Thursday, 10 November 2016

Prostate cancer diagnosis and treatment

Prostate cancer diagnosis and treatment
Prostate screening tests include:
·         Digital rectal exam (DRE). During a DRE, the doctor inserts a gloved, lubricated finger into therectum to examine the prostate, which is adjacent to the rectum. If the doctor finds any abnormalities in the texture, shape or size of the gland, the patient may need more tests.
·         Prostate-specific antigen (PSA) test. A blood sample is drawn from a vein in the arm and analyzed for PSA, a substance that's naturally produced by your prostate gland. It's normal for a small amount of PSA to be in your bloodstream. However, if a higher than normal level is found, it may be an indication of prostate infection, inflammation, enlargement or cancer.
PSA testing combined with DRE helps identify prostate cancers at their earliest stages, but studies have disagreed whether these tests reduce the risk of dying of prostate cancer. For that reason, there is debate surrounding prostate cancer screening.
Diagnosing prostate cancer
If an abnormality is detected on a DRE or PSA test, your doctor may recommend tests to determine whether you have prostate cancer, such as:
·         Ultrasound. If other tests raise concerns, the doctor may use transrectal ultrasound to further evaluate your prostate. A small probe, about the size and shape of a cigar, is inserted into the  rectum. The probe uses sound waves to make a picture of the prostate gland.
·         Collecting a sample of prostate tissue. If initial test results suggest prostate cancer, the doctor may recommend a procedure to collect a sample of cells from the prostate (prostate biopsy).
Treatment
No treatment needed in some cases
For men diagnosed with very early-stage prostate cancer, treatment may not be necessary right away. Some men may never need treatment. Instead, doctors sometimes recommend active surveillance.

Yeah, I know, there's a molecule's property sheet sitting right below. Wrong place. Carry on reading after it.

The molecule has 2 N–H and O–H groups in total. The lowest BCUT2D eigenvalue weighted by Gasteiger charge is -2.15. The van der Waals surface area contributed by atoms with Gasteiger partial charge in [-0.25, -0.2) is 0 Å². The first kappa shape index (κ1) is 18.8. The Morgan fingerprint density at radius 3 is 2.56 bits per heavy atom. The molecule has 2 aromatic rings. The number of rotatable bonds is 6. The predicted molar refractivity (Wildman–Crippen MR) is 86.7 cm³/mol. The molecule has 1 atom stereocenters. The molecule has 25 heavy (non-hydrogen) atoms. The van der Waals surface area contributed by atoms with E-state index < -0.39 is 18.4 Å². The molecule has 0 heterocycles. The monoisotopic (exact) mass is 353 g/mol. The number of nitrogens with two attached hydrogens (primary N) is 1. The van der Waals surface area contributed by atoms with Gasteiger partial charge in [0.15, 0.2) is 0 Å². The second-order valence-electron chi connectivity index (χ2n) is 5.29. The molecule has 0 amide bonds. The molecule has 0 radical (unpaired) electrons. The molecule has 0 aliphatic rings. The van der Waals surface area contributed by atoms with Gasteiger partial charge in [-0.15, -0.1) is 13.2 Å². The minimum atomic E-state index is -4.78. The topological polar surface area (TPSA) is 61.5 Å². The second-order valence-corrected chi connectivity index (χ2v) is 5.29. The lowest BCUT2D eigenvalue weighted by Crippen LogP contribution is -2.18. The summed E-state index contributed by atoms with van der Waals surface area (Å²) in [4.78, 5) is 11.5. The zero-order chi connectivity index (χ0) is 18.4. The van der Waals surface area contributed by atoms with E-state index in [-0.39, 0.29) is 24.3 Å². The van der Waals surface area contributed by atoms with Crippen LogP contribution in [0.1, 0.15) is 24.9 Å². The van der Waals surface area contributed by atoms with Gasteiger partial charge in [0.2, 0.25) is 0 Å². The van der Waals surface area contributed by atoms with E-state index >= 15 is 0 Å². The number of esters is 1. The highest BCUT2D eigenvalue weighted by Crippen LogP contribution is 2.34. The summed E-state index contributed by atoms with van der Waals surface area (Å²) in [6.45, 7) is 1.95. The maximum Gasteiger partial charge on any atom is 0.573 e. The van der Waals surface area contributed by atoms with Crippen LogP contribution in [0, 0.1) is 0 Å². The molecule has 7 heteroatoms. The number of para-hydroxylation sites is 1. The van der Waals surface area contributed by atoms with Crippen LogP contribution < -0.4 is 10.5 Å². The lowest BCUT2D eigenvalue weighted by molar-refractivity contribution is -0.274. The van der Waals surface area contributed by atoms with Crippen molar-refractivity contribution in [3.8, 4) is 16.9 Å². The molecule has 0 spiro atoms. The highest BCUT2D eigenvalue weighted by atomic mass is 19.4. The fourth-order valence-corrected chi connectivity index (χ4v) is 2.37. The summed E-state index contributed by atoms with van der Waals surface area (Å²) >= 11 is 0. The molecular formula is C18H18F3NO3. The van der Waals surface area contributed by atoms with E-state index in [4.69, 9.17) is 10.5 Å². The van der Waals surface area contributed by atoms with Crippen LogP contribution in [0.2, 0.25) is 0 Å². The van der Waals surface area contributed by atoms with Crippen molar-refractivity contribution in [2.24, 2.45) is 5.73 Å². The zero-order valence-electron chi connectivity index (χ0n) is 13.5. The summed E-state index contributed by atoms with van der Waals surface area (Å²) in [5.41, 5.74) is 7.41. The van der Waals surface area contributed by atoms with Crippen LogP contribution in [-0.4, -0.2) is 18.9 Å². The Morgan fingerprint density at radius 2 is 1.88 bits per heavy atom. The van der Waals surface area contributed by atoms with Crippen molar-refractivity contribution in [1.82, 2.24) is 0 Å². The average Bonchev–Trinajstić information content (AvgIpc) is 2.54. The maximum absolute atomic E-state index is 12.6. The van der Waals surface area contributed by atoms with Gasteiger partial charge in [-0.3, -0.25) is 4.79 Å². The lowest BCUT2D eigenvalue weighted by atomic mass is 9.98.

Radiation therapy
Radiation therapy uses high-powered energy to kill cancer cells. Prostate cancer radiation therapy can be delivered in two ways:
·         Radiation that comes from outside of the body.
·         Radiation placed inside your body (brachytherapy).Brachytherapy involves placing many rice-sized radioactive seeds in your prostate tissue. The radioactive seeds deliver a low dose of radiation over a long period of time.
Hormone therapy
Hormone therapy is treatment to stop the body from producing the male hormone testosterone. Prostate cancer cells rely on testosterone to help them grow. Cutting off the supply of hormones may cause cancer cells to die or to grow more slowly.
Surgery to remove the prostate
Surgery for prostate cancer involves removing the prostate gland (radical prostatectomy), some surrounding tissue and a few lymph nodes. Ways the radical prostatectomy procedure can be performed include:
Freezing prostate tissue
Cryosurgery or cryoablation involves freezing tissue to kill cancer cells.
During cryosurgery for prostate cancer, small needles are inserted in the prostate using ultrasound images as guidance. A very cold gas is placed in the needles, which causes the surrounding tissue to freeze. A second gas is then placed in the needles to reheat the tissue. The cycles of freezing and thawing kill the cancer cells and some surrounding healthy tissue.
Chemotherapy
Chemotherapy uses drugs to kill rapidly growing cells, including cancer cells. Chemotherapy can be administered through a vein in your arm, in pill form or both. Chemotherapy may be a treatment option for men with prostate cancer that has spread to distant areas of their bodies. Chemotherapy may also be an option for cancers that don't respond to hormone therapy.

Biological therapy
Biological therapy (immunotherapy) uses the body's immune system to fight cancer cells. One type of biological therapy called sipuleucel-T (Provenge) has been developed to treat advanced, recurrent prostate cancer.

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